In fact, I would even go as far to say it appeared Loop’s management didn’t even read the full report before making a response. The bulk of the report was directed towards the Gen 2 technology which with the response can be placed under the ‘unfounded’ or ‘incorrect’ heading, not much else was given to actually tackle the points made by Hindenburg.

I believe the report will have lasting and damning effects on the company. So far, the market has relied on partnerships as a way of verifying the promise of the technology, but these partnerships do not appear to be as strong as made out. Coca-Cola (KO) told Hindenburg that the company has ‘many’ technology providers across the globe and that Loop is just one of them. I feel it is unlikely that Loop will develop this relationship into a meaningful partnership that will provide Loop with material financial gain, particularly after the recent report which will lead many of the major firms that Loop appears to be working with to reassess their relationship with the firm.

To no surprise, the SEC has now requested more information about Loop’s operation, technology and agreements, it appears that Loop’s facade is now starting to fall apart as even regulators are getting involved. Even if Loop can give the SEC confidence, they still have a long way to go before restoring confidence back into the market, which is what current investors need.

To make the situation even messier, investors have now also turned against Loop and filed a class-action lawsuit citing wrongful acts and omissions from Loop’s leadership team. These shareholder suits are not uncommon and occur following large short attacks; for example, Genius Brands (GNUS) has had to face a shareholder suit following a short attack by Hindenburg.

After all the recent developments, all management could do was buy a cluster of shares, totaling around $270,000 between 4 directors. I’d like to remind readers that this is measly when comparing it against CEO Daniel’s salary in 2019 which nearly pushed into 7 digits. The buy is more signaling rather than any meaningful purchases. The truth is none of the management wants to put substantial money into the game as it appears even they do not have much confidence in their technology.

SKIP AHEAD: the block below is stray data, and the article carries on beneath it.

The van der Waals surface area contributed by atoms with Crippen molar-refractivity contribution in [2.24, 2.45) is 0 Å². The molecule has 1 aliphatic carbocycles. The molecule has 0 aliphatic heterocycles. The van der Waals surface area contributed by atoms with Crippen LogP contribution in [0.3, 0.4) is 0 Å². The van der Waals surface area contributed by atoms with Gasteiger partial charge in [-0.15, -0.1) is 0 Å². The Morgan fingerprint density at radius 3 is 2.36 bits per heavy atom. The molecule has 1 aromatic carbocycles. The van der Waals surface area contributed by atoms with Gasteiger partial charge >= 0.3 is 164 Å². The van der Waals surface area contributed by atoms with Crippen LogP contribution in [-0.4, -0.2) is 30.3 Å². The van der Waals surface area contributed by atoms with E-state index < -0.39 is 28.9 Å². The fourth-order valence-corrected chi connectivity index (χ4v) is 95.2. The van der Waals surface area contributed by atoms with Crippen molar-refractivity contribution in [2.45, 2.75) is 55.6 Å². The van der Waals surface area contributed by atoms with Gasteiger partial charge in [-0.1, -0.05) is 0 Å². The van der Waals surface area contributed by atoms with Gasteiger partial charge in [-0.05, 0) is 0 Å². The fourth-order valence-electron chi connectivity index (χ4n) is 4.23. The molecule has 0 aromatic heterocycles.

Even Roth Capital is trying to stick to their guns and maintain a buy rating, with a target of $16. It shouldn’t be of much surprise that Roth does have a relationship with Hindenburg so most likely have a bias with their assessment. They managed the $24 million public offerings prior to the report. Roth’s analyst response was more compelling than that of Loop’s which says a lot.

Conclusion

Loop has found itself in the treacherous territory now, with headwinds now coming from all directions. Still, Loop’s valuation stands at more than $250 million which shouldn’t surprise many readers in today’s market – where companies with no revenues can have market valuations in the billions. I believe Loop has further to fall, particularly with the SEC now involved and market confidence at an all-time low. One thing I can say is an insider purchase of $70,000 is not going to change that market sentiment.

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Disclosure: I/we have no positions in any stocks mentioned, and no plans to initiate any positions within the next 72 hours. I wrote this article myself, and it expresses my own opinions. I am not receiving compensation for it (other than from Seeking Alpha). I have no business relationship with any company whose stock is mentioned in this article.